Image BC Assessment.

Kitimat home assessment values soar

Values increase based on LNG Canada development

Speculation over a potential positive Final Investment Decision by LNG Canada contributed to a double-digit increase in the value of single-family homes in Kitimat.

As of July 1, 2018, the average Kitimat home was assessed at $235,300, a 20 per cent jump from a July 1, 2017 assessment of $195,700, indicates information released Jan. 2 by the BC Assessment Authority.

This is in stark contrast to the July 2016 to July 2017 assessment period which saw an average drop in the value of single-family homes of 16.2 per cent.

The increase in strata title assessments for the July 2017 to July 2018 period was even more pronounced — up 31 per cent from $103,800 to $136,400 on July 1 last year.

And while assessed values increased as of last July, continuing sales since then indicate prices are still rising on the strength of LNG Canada announcing on Oct. 1, 2018 that the company was proceeding with its $40 billion liquefied natural gas project in Kitimat.

A graph published by BC Assessment Authority shows values now more than 30 per cent higher for single-family residences based on sales in Kitimat in the third quarter of last year when compared to July 1, 2017.

The BC Assessment Authority bases its values on real estate sales and the annual July 1 snapshot is used by local governments in setting property taxes for the following year.

But how the Kitimat assessments play out when it comes to 2019 District of Kitimat property tax bills has yet to be determined because council has yet to finalize its spending plans for this year and subsequent revenue requirements.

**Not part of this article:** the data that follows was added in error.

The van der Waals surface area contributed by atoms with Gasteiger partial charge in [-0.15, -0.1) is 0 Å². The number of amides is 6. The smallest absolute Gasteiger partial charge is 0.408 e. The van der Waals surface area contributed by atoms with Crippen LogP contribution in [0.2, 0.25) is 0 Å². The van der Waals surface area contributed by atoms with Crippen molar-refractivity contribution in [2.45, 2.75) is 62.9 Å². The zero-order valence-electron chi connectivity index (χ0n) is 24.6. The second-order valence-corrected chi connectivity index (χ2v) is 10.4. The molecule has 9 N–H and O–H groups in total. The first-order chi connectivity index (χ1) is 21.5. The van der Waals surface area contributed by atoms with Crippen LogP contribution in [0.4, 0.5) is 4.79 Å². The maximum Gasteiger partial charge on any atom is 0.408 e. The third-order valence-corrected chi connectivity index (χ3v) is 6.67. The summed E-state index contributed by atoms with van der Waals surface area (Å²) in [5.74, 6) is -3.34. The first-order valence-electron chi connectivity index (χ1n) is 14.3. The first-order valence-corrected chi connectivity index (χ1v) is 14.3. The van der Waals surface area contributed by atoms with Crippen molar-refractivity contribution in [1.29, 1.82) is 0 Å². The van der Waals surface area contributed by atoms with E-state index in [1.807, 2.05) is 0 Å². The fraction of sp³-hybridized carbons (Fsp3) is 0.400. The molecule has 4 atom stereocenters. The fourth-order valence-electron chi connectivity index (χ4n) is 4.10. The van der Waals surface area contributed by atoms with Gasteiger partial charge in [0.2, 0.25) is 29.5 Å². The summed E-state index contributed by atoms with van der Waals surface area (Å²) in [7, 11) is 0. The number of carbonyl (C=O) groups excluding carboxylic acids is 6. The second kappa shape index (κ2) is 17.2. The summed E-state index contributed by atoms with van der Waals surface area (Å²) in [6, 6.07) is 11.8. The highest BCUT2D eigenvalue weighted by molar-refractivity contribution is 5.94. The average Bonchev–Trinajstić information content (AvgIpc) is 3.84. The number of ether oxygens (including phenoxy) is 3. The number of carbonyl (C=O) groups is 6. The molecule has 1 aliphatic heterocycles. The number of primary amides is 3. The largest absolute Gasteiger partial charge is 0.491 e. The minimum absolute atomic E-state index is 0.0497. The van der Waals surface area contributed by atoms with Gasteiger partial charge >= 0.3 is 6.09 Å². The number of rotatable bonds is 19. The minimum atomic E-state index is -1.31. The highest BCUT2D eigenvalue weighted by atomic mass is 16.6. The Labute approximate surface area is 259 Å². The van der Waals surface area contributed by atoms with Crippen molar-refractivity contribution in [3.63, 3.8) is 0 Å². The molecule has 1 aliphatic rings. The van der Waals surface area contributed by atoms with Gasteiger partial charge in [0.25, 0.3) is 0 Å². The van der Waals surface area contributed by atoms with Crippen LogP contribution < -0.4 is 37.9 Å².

Aside from the impact assessment values can have on a residence’s tax bill, the district may also increase taxes, which it did last year.

“We are unsure what the increase will be [this year] as the 2018 increase was set before the LNG Canada announcement. Three per cent was used for planning purposes but the actual increase will be set by council in the spring of 2019,” said district spokesperson Josh Marsh.

And unlike many local governments, the district has a flat tax system as well as a variable rate which is meant to safeguard single-family homeowners against large fluctuations from year to year. It’s based on the principle that homeowners on average use a basic or common level of service, regardless of a home’s value.

In 2017 that tax was $594, rising to $612 last year.

The tax provides just over 50 per cent of the district’s residential tax revenue.

Kitimat REMAX realtor Graham Pitzel noted that Kitimat property values rise and fall based on the community’s industrial activity and prospects.

Interest in real estate began to solidify in the early part of 2018 when the provincial government announced a specific tax regime for LNG projects providing certainty for investors, Pitzel added.

“This caused buyers that were on the fence, to make a decision as to whether they wanted to purchase or not, that now was the time to get in or they may wait themselves out of the market with price increases,” he said.

For 2018, residential sales more than doubled the total for 2017 and 2018 ended with a surge following LNG Canada’s Oct. 1 final investment decision announcement, Pitzel continued.

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